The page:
Influence of the social context on division of labor in ant foundress associations

Raphaël Jeanson, Jennifer Fewell

Research output: Contribution to journalArticle

30 Scopus citations

Abstract

Previous studies indicate that division of labor can arise spontaneously in social groups. The comparison between normally social populations and forced associations of solitary individuals allows us to dissect the mechanisms by which tasks are distributed within a group and to ask how selection acts on division of labor during the incipient stages of sociality. In some ant species, newly mated queens form cooperative associations during nest initiation, in which individuals specialize on different tasks. The harvester ant Pogonomyrmex californicus shows geographical variation across populations in colony-founding strategies: solitary founding (haplometrosis) and group founding (pleometrosis). This system provides a unique opportunity to investigate how social context affects division of labor during social evolution. We created groups containing normally solitary, normally group founding, or mixed groups of solitary and social queens to examine how social phenotype affects division of labor. We also examined how group size affects task specialization by comparing pairs of queens with groups of 6 queens. Division of labor arose consistently across all associations. Groups of haplometrotic or pleometrotic queens differentiated into an excavation and a brood care specialist. In mixed groups, the haplometrotic queens took the role of excavator whereas the pleometrotic queens mainly tended brood. Our data also show that the intensity of specialization was greater in larger associations, consistent with current models of group size and division of labor. We discuss these data in the context of how emergence and selection act on the evolution of division of labor within incipient social groups.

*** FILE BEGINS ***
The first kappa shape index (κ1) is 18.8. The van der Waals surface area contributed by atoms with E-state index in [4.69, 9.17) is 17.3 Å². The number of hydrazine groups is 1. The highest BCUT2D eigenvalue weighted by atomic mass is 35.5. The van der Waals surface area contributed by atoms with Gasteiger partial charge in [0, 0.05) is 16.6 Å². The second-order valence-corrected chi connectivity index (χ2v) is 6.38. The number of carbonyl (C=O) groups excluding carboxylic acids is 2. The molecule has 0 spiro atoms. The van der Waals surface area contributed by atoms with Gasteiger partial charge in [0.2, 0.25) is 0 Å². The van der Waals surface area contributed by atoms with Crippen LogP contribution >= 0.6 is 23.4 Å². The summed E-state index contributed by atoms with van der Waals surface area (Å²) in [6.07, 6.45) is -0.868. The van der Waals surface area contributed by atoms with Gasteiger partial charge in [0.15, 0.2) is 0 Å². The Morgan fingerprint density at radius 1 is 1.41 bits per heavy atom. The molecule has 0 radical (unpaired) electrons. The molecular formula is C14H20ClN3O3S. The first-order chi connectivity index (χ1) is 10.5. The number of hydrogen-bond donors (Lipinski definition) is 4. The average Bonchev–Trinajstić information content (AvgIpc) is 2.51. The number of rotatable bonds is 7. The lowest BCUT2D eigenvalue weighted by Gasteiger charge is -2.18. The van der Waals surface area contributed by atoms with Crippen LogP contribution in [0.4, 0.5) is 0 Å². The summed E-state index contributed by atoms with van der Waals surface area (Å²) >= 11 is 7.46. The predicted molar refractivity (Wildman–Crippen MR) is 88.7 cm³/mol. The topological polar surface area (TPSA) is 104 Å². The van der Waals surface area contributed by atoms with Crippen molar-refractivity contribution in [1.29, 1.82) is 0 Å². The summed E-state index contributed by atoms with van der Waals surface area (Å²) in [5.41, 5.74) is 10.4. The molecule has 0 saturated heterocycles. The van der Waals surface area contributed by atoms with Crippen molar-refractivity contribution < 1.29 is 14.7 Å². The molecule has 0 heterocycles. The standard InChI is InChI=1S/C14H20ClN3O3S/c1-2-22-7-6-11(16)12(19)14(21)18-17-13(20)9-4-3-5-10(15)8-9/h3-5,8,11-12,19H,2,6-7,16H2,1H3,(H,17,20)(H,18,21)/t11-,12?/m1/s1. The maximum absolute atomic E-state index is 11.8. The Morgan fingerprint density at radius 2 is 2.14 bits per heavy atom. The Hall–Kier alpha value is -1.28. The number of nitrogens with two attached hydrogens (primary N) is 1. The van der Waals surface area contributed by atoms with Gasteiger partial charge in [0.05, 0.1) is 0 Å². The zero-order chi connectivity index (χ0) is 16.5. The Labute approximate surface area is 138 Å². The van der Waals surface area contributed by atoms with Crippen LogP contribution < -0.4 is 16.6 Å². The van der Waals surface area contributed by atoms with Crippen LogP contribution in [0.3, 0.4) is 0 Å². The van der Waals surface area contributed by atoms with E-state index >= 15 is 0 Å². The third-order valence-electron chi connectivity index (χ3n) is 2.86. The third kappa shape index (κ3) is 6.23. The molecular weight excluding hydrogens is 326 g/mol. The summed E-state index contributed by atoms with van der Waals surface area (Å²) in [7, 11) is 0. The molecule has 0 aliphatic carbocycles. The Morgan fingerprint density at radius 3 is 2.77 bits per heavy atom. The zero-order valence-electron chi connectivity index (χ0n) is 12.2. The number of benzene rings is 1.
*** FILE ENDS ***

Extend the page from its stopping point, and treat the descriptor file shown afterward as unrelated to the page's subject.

Original languageEnglish (US)
Pages (from-to)567-574
Number of pages8
JournalBehavioral Ecology
Volume19
Issue number3
DOIs
StatePublished - 2008

Keywords

  • Behavioral differentiation
  • Division of labor
  • Foundress associations
  • Pogonomyrmex californicus
  • Response threshold model

ASJC Scopus subject areas

  • Ecology, Evolution, Behavior and Systematics
  • Animal Science and Zoology

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